One of the worst fires in a decade hit Brooklyn on Tuesday, May 2. Hundreds of firefighters responded to what began as an eight-alarm blaze and had progressed to 10 alarms by the evening. (The fire had shrunk to two alarms on Wednesday morning.) How does that alarm system work, anyway?
The number of alarms corresponds to the number of firefighters called to the scene. But there's no simple relationship between the two. A two-alarm designation doesn't mean you're calling in two companies, two brigades, two firehouses, or twice as many people as you would call in for a one-alarm. The precise meaning of an "alarm" varies depending on the fire department. In New York City, dispatchers send out 25 units and 106 firefighters for a two-alarm fire, 33 units and 138 firefighters for three alarms, 39 and 168 for four, and 44 and 198 for five.
A "unit" can refer to any kind of firefighting vehicle: for example, a fire engine, a ladder truck, or even a civilian car—sometimes called a "buggy"—for the fire chief. In most cities, dispatchers will respond to a one-alarm fire with three or four units and then send a few more for each additional alarm. The FDNY doesn't use the "one-alarm" designation; it sends out 12 units for an "all-hands," the level just before two alarms.
When did they start using the multi-alarm ratings? Up until the 1850s, American fire departments relied on watchtowers and church bells to announce an emergency. Bells would ring throughout the city, and firefighters would check the sky for smoke to figure out where they needed to go. A couple of big cities like New York and Philadelphia had more sophisticated systems: The bells would sound out a coded message, with a certain number of rings corresponding to a particular direction or district.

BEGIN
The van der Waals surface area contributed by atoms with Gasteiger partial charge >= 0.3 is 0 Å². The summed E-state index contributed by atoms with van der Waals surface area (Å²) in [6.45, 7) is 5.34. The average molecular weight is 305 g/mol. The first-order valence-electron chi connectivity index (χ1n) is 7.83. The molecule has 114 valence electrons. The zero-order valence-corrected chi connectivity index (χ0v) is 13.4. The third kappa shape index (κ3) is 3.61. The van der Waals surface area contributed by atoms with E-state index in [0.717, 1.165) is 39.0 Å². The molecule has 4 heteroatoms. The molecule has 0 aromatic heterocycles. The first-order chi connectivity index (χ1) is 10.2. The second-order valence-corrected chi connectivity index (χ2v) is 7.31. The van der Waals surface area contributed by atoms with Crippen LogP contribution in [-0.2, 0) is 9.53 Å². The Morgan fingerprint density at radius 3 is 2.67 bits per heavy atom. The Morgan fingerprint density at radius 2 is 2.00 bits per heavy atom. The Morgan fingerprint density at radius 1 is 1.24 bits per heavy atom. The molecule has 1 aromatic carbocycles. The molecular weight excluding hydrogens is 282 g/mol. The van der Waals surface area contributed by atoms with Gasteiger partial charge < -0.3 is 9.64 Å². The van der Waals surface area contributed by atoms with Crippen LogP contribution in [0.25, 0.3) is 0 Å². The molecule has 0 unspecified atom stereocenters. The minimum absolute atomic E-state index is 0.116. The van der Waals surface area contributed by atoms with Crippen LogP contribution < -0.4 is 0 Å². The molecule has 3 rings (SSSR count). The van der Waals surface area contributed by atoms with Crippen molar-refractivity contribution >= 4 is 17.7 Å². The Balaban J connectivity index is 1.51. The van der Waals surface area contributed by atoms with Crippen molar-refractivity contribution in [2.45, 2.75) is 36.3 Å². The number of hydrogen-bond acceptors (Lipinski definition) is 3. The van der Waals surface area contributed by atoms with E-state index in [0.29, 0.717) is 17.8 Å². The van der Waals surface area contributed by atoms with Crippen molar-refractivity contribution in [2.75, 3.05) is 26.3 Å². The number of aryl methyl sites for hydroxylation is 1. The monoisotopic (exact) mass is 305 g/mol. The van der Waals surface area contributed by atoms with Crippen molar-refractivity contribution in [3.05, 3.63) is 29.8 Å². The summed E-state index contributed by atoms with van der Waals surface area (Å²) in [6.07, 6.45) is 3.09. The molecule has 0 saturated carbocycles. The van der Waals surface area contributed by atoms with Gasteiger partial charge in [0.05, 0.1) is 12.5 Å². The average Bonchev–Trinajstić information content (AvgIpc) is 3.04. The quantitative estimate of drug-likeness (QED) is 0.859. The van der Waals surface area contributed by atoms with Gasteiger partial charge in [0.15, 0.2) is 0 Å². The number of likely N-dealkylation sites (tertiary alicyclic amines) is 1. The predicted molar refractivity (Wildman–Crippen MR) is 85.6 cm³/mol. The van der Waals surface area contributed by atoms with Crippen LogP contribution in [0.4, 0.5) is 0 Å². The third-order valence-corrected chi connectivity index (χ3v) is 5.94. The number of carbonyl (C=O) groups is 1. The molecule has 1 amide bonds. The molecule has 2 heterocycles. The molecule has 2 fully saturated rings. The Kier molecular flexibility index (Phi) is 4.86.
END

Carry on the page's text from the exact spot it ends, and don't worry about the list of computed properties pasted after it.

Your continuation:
Boston put the first telegraph alarm system in place in 1852. Throughout the city, the fire department installed call boxes rigged up to ring gongs in local fire stations and a central headquarters. A firefighter could consult a codebook and use a system like Morse code to relay a single message to each location. Other municipalities soon followed suit. In New York City, a pair of rings followed by another pair served as a request for another fuel wagon. Four rings in a row meant, "The chief is on the scene." In general, more rings referred to a more intense fire. A particularly big blaze was denoted by a code of four rings followed by another four and came to be known as a "four-alarm fire."
Not every city used the same codes. To this day, the Chicago Fire Department ranks its fires as "2-11," "3-11," "4-11," and so on, instead of the more familiar multi-alarm ratings. That's probably because those were the original telegraph codes: Two rings in rapid succession followed by one and then another might have referred to what was elsewhere called a two-alarm fire.
Bonus Explainer: Where does multi-alarm chili come from? The coinage was made famous by a journalist based in Austin, Texas, named Wick Fowler. He started a company selling a mix for his "Two-Alarm Chili" in 1964 and won the international chili championship in Terlingua six years later.
Got a question about today's news? Ask the Explainer.
Explainer thanks Jim Long of the New York City Fire Department and Peter Molloy of the Hall of Flame Fire Museum.
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